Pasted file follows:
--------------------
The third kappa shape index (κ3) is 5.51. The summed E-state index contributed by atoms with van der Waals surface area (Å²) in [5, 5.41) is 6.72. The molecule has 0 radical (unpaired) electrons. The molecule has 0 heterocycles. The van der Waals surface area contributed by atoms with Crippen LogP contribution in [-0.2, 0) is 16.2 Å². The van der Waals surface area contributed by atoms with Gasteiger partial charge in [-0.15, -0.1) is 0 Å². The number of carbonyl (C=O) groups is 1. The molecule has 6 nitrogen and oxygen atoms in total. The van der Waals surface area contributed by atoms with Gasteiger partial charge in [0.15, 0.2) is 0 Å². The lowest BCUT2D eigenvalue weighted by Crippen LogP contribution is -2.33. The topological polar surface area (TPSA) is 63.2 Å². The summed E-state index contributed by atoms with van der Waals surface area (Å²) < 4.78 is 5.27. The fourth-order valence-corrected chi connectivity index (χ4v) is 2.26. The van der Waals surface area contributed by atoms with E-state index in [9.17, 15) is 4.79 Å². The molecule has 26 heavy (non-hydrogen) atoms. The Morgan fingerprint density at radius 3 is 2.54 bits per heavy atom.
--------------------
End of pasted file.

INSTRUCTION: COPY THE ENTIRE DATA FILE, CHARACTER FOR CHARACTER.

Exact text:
The third kappa shape index (κ3) is 5.51. The summed E-state index contributed by atoms with van der Waals surface area (Å²) in [5, 5.41) is 6.72. The molecule has 0 radical (unpaired) electrons. The molecule has 0 heterocycles. The van der Waals surface area contributed by atoms with Crippen LogP contribution in [-0.2, 0) is 16.2 Å². The van der Waals surface area contributed by atoms with Gasteiger partial charge in [-0.15, -0.1) is 0 Å². The number of carbonyl (C=O) groups is 1. The molecule has 6 nitrogen and oxygen atoms in total. The van der Waals surface area contributed by atoms with Gasteiger partial charge in [0.15, 0.2) is 0 Å². The lowest BCUT2D eigenvalue weighted by Crippen LogP contribution is -2.33. The topological polar surface area (TPSA) is 63.2 Å². The summed E-state index contributed by atoms with van der Waals surface area (Å²) < 4.78 is 5.27. The fourth-order valence-corrected chi connectivity index (χ4v) is 2.26. The van der Waals surface area contributed by atoms with E-state index in [9.17, 15) is 4.79 Å². The molecule has 26 heavy (non-hydrogen) atoms. The Morgan fingerprint density at radius 3 is 2.54 bits per heavy atom.